The Stooges came to play live and loose in the studio with a real low mind on this primitive punk freak out. The Detroit band had defied expectations with their audacious live shows with lead singer Iggy Stooge (James Newell Osterberg aka Iggy Pop) gyratic outrageously and diving off of the stage into the audience. Guitarist Ron Asheton says: "I empathize with [Iggy] only in the sense that he had set a precedent with his stage antics, and he had to come up with stuff all the time. I didn't know, he actually told me that he took acid for every show for a year. And I went "What?" I was so used to him, I didn't even know he was on acid. His eyes always looked like he was crazy. He just smoked a bunch of pot...He had to come up with stuff, and it did start to drain him, mentally and physically, and he found the heroin probably to be relaxing in the beginning, but then it was like oh, man...When we did ['Fun House'], we still liked each other, we were still a band, all that was smoked was hashish or marijuana, that was the only drugs. No one was taking...at least I wasn't, or Dave or Scotty; Iggy was taking acid. In other words, it was just back to the so-called soft drugs."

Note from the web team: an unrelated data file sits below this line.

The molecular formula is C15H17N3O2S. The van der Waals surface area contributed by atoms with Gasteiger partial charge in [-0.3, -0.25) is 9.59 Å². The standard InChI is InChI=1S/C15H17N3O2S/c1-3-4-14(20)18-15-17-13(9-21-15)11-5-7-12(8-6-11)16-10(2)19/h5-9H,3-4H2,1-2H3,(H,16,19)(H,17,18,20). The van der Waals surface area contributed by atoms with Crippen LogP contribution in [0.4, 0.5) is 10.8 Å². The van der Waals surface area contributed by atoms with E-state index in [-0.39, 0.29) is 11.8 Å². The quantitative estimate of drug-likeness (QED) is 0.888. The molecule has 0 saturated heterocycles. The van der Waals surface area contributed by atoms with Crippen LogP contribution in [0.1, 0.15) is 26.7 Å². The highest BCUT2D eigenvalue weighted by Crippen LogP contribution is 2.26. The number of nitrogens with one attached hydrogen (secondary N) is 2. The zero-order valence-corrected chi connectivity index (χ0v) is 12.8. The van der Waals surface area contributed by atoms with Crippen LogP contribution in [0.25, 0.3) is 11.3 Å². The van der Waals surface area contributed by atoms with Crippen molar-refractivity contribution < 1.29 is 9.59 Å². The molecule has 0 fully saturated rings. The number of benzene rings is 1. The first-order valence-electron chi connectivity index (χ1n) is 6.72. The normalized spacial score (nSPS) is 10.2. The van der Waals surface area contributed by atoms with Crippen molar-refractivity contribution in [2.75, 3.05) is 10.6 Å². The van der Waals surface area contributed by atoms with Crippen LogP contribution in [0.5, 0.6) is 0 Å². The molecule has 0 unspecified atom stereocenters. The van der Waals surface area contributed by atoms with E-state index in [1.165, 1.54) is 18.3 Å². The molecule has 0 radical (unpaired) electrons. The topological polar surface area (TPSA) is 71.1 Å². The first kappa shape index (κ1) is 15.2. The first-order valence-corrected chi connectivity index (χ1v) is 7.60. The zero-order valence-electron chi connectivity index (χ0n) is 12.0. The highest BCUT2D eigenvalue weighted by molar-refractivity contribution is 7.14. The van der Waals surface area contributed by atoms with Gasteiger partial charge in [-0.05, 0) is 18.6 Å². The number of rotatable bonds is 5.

Although their eponymous debut had only charted at number one hundred and six on the US album chart, the band got the green light to record another album. 'Fun House' was recorded during two weeks in May of 1970 at Elektra Sound Recorders, Los Angeles. The sessions featured Iggy Pop on vocals, Ron Asheton on guitar, Dave Alexander on bass guitar, Scott Asheton on drums, and Steve Mackay on saxophone. Don Gallucci, who at the age of fourteen had played keyboards on the Kingsmen's classic "Louie Louie", was brought in to produce and even played organ. Gallucci remembers: "Iggy was using the mic just like he did onstage, and you're going to get distortion that way. We used limiters, but there is only so much they can do! We didn't think it hurt for this record to have distorted vocals. No one wanted to wear headphones, except for Ron Asheton...We all knew it was awful. However, there was no subsequent big discussion about a different recording technique. Iggy was clearly frustrated. He wanted to have close contact with his guitarist. He wanted to be able to lean over into Ron's amp and hear the guitar jump out at him. I knew nothing could sound worse than what we had, so we got rid of the baffles, set the band up just as they would be onstage and brought in the P.A. speakers [and split the singer's mic feed between the P.A. amplifier and the recording console]...That way Iggy could be comfortable and have the live sound experience he was used to, and he didn't need headphones. We absolutely wanted everything to bleed. That gave us the much-needed natural sound quality and the familiar aural environment the band wanted. I think some of the best recordings-at least in terms of fatness, texture and warmth-were made with one microphone at the back of a bar, so I thought it was at least worth a try...Everything in music had gotten so fey. At around the same time as Fun House, I went to this big Columbia Records dinner, and the main event was Simon & Garfunkel performing 'Bridge Over Troubled Water.' That's a beautiful song, but to The Stooges, taking rock and pop and making it so acceptable and refined was sacrilegious. Their whole thing was to go Zen, to cut the music right back to its essence."